Tuesday, June 15, 2021
9:45 AM (Eastern Daylight Time)
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About the Program
The internet has made us more connected than ever—but it has also amplified the effects of disinformation, which may be the greatest threat to democracy we face today. But protecting against this threat isn't just the responsibility of tech companies and the government. Disinformation exploits a self-created vulnerability in America: A decline in social trust caused by tribalization and a fragmentation of our shared identity as American citizens. Asha Rangappa explains why bar associations are important laboratories for the practice of democracy—and how they can be on the front lines in restoring civic values to our democratic social fabric.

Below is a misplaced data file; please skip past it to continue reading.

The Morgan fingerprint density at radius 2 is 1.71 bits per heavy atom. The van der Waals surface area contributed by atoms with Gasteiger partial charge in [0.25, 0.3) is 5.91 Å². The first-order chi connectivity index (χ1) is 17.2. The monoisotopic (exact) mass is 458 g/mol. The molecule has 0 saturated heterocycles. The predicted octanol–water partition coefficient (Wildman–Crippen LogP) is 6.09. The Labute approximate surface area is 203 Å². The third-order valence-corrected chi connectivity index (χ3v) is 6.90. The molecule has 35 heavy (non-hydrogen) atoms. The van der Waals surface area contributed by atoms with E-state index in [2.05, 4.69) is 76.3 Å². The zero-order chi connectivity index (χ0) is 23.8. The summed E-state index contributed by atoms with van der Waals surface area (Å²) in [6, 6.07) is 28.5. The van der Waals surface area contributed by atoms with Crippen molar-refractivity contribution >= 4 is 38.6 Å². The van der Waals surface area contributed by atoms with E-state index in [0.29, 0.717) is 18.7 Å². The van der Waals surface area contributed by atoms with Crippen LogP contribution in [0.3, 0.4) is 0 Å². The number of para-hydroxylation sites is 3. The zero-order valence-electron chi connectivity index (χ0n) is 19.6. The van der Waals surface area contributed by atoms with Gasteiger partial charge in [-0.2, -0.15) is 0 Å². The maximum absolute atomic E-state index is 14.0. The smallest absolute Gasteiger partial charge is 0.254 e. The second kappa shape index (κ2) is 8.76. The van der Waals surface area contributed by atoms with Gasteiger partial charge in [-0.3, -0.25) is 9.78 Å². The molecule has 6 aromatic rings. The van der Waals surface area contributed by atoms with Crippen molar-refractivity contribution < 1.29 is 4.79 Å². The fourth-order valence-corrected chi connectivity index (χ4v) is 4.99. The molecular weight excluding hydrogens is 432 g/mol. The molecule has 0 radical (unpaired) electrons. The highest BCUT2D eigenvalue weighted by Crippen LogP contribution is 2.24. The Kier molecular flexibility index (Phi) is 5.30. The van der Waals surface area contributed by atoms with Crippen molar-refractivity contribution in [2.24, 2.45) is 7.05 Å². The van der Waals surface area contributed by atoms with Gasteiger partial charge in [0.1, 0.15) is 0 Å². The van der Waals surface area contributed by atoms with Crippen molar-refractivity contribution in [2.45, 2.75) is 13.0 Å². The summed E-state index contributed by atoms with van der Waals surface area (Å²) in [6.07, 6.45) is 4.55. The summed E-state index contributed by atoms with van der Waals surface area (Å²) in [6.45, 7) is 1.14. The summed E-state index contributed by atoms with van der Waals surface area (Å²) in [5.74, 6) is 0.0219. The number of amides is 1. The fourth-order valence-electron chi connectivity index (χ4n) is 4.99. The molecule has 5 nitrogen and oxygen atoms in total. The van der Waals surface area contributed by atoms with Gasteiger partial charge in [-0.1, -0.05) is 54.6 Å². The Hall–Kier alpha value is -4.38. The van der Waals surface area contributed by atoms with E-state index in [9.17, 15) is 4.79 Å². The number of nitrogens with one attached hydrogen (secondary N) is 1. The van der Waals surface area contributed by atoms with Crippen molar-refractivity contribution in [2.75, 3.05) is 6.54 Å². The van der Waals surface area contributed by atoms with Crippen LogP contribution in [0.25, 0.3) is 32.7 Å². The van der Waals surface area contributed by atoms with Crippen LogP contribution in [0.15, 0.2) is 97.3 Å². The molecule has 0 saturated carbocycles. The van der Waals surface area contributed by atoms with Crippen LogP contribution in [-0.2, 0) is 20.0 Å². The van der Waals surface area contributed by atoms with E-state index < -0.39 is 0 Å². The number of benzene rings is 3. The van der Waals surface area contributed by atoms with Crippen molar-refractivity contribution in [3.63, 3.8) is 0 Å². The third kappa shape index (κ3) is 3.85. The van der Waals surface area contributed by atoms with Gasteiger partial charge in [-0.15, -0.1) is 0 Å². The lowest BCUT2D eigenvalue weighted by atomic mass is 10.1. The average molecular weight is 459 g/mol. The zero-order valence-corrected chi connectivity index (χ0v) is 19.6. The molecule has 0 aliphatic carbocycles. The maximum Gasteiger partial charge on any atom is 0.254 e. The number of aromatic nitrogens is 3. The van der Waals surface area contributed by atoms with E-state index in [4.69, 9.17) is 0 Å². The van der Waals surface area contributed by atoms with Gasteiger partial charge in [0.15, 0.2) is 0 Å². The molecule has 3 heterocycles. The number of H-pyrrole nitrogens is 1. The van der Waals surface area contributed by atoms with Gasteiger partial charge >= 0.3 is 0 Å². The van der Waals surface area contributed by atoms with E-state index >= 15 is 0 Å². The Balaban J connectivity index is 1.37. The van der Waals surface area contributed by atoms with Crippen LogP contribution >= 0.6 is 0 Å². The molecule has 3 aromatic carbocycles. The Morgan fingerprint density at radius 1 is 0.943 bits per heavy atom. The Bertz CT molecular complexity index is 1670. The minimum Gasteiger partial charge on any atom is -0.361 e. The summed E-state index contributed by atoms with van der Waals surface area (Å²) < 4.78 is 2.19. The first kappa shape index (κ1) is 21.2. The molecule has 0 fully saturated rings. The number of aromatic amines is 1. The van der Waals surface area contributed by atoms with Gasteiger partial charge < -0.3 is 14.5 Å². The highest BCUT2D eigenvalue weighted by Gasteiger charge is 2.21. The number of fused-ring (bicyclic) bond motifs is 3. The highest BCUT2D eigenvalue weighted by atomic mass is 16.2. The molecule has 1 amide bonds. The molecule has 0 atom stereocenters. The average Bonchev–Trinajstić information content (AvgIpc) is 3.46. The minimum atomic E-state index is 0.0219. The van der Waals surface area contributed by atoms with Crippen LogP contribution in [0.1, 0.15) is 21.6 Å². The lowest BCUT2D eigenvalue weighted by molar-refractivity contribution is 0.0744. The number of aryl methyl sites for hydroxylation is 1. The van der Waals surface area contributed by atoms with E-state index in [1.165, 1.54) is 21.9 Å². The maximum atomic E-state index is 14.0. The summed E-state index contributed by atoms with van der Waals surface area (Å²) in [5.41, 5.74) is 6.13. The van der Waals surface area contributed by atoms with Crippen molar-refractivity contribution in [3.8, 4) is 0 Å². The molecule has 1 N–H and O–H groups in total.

Asha Rangappa is a senior lecturer at the Yale University’s Jackson Institute for Global Affairs and a former associate dean at Yale Law School. Upon graduation from Princeton University, she was awarded a Fulbright scholarship to study constitutional reform in Bogotá, Colombia. Attorney Rangappa has published op-eds in The New York Times, The Atlantic, and The Washington Post, among others, and has appeared on NPR, BBC, and several major television networks. She is an editor for Just Security and is currently a legal and national security analyst for CNN.
This plenary will not be recorded.